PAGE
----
This class is no longer available, but we found something similar!
5.0 (8) · Ages 12-15
History Time Travel - George Washington
5.0 (27) · Ages 9-13
Optical Illusions Galore!
5.0 (19) · Ages 10-15
Supply Chain Geography: How Everything From Products to Pandemics Reaches Us
5.0 (3) · Ages 7-12
Basic London History 1900 - 1950 (7-12Yrs)
5.0 (3) · Ages 12-16
Winter Holiday Folklore: Frights and Delights
5.0 (13) · Ages 10-15
Alexander the Great: Military Genius
Introduction to Art History: Baroque
In this one-time course, students will learn a brief history of Baroque art and how to recognize the style!
If it's not Baroque...don't fix it! This one-time class will introduce learners to the artistic style known as Baroque. We will discuss the historical and artistic events and attitudes in the mid 17th century in Europe. We will explore the influences of this style (both artistic and social), and discuss the elements of Baroque painting, sculpture, and architecture. Students will look at a number of famous works from this period, to highlight those characteristics. Towards the end of the...
Learners will not need to use any apps or websites beyond the standard Outschool tools.
The Baroque is a product of the Counter-Reformation. Art of this time is largely Catholic, therefore many of the paintings, sculptures, and architectural works from this period are religious. Some elements of Catholicism may be discussed to provide context for the works we view, however this is not a religious class. As many of the subjects are Catholic, there are many narratives from the Bible depicted. Some of these narratives are more graphic than others (for example, Judith Slaying Holofernes, The Flagellation, and others). In these introductory classes for younger learners, I do try to filter through for less violent images, however my choices ultimately rest on how well the work represents the style we are discussing. One work that will be discussed is The Ecstasy of St. Teresa. Many interpretations of this work involve a discussion of its sensuality, bordering on overt sexuality. I cannot in good conscious omit this work from a discussion of the Baroque, as it is possibly one of the most exquisite examples of High Roman Baroque art. You are welcome to preview this work, and the discussions around it, prior to enrolling your learner in class if you are concerned about this topic. Some artworks may depict some kind of nudity. I will not censor these images. In the words of Cindy Ingram, the creator of Art Class Curator and the Curated Connections Library: "Our Western culture is filled with taboo about bodies. We are taught to view bodies as dirty, shameful, and imperfect. Nudity in art is almost always about the power and beauty of the human body. If we make a big deal of out showing nude works to our students, we feed that troublesome beast. We teach our kids that their bodies are something to be ashamed of and something to laugh at. Bodies are not gross. They are not only for sexual purposes. Bodies are powerful and amazing. If you think about what a body is really capable of, it will really blow your mind. We should celebrate that. The mantra of the session is “it’s only weird if you make it weird!”"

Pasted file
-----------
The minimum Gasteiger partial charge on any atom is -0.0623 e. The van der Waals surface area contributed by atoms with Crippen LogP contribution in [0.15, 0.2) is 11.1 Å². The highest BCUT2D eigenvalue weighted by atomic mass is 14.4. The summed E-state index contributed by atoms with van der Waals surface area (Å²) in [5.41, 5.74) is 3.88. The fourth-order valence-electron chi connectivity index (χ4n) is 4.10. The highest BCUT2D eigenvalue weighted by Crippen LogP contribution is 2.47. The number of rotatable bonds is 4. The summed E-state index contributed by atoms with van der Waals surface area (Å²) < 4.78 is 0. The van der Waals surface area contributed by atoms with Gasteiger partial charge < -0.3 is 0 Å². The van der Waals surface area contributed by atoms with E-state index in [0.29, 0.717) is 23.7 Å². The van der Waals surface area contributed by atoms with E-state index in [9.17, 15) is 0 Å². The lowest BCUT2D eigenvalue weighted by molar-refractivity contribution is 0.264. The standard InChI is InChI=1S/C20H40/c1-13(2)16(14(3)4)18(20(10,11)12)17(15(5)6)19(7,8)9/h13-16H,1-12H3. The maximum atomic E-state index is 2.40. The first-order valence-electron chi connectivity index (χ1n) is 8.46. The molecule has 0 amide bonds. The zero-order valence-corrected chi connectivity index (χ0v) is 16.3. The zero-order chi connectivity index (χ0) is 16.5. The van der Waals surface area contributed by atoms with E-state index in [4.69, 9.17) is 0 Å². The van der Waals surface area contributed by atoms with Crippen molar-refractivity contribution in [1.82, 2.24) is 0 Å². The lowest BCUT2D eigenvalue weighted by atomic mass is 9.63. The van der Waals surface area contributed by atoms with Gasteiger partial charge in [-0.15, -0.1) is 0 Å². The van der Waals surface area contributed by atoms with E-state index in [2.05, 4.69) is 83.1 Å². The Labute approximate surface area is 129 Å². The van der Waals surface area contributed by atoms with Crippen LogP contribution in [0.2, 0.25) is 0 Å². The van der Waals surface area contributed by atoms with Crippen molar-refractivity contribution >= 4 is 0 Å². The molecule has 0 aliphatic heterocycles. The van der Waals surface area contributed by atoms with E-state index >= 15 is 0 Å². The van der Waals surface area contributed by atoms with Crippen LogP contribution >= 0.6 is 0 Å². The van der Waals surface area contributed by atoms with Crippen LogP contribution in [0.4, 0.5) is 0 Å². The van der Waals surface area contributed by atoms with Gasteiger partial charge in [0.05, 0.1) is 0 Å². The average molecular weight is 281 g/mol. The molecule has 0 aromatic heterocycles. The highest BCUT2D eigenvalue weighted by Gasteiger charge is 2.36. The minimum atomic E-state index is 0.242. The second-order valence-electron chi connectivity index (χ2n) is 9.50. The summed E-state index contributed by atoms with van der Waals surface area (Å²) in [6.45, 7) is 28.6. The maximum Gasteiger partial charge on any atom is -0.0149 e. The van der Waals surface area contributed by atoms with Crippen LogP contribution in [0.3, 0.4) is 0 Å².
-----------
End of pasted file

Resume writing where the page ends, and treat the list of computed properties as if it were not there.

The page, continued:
Meet the teacher
Hello future scholars! I'm Dylan: a passionate Art Historian, educator, and lifelong learner. I offer a range of Art History courses, a course for young learners exploring gender identities beyond the binary, and an ongoing Trivia Club. I am...
Average rating:5.0Number of reviews:(3)
Completed by 8 learners
Live video meetings
1-6 learners per class